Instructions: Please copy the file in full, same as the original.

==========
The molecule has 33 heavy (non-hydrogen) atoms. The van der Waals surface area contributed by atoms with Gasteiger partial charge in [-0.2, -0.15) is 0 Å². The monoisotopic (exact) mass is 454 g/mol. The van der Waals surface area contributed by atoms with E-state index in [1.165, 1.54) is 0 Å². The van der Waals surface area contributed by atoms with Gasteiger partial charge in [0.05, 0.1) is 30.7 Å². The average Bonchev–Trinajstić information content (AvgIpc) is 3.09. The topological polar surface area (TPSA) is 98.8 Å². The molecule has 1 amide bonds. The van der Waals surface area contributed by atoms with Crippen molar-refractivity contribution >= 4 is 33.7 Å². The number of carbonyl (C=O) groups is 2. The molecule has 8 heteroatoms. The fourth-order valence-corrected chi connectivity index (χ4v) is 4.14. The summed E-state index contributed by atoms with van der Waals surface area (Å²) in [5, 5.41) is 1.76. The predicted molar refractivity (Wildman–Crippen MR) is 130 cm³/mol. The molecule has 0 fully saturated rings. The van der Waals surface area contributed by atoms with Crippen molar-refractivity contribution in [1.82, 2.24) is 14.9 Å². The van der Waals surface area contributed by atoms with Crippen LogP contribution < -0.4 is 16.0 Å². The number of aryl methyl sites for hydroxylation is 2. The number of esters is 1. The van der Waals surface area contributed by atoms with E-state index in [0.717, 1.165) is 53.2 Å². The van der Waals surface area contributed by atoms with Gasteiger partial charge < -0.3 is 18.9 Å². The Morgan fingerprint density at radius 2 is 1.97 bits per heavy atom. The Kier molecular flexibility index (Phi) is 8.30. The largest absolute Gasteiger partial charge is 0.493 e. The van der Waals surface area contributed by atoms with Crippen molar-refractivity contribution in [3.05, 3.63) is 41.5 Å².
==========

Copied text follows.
The molecule has 33 heavy (non-hydrogen) atoms. The van der Waals surface area contributed by atoms with Gasteiger partial charge in [-0.2, -0.15) is 0 Å². The monoisotopic (exact) mass is 454 g/mol. The van der Waals surface area contributed by atoms with E-state index in [1.165, 1.54) is 0 Å². The van der Waals surface area contributed by atoms with Gasteiger partial charge in [0.05, 0.1) is 30.7 Å². The average Bonchev–Trinajstić information content (AvgIpc) is 3.09. The topological polar surface area (TPSA) is 98.8 Å². The molecule has 1 amide bonds. The van der Waals surface area contributed by atoms with Crippen molar-refractivity contribution >= 4 is 33.7 Å². The number of carbonyl (C=O) groups is 2. The molecule has 8 heteroatoms. The fourth-order valence-corrected chi connectivity index (χ4v) is 4.14. The summed E-state index contributed by atoms with van der Waals surface area (Å²) in [5, 5.41) is 1.76. The predicted molar refractivity (Wildman–Crippen MR) is 130 cm³/mol. The molecule has 0 fully saturated rings. The van der Waals surface area contributed by atoms with Crippen molar-refractivity contribution in [1.82, 2.24) is 14.9 Å². The van der Waals surface area contributed by atoms with Crippen LogP contribution < -0.4 is 16.0 Å². The number of aryl methyl sites for hydroxylation is 2. The number of esters is 1. The van der Waals surface area contributed by atoms with E-state index in [0.717, 1.165) is 53.2 Å². The van der Waals surface area contributed by atoms with Gasteiger partial charge < -0.3 is 18.9 Å². The Morgan fingerprint density at radius 2 is 1.97 bits per heavy atom. The Kier molecular flexibility index (Phi) is 8.30. The largest absolute Gasteiger partial charge is 0.493 e. The van der Waals surface area contributed by atoms with Crippen molar-refractivity contribution in [3.05, 3.63) is 41.5 Å².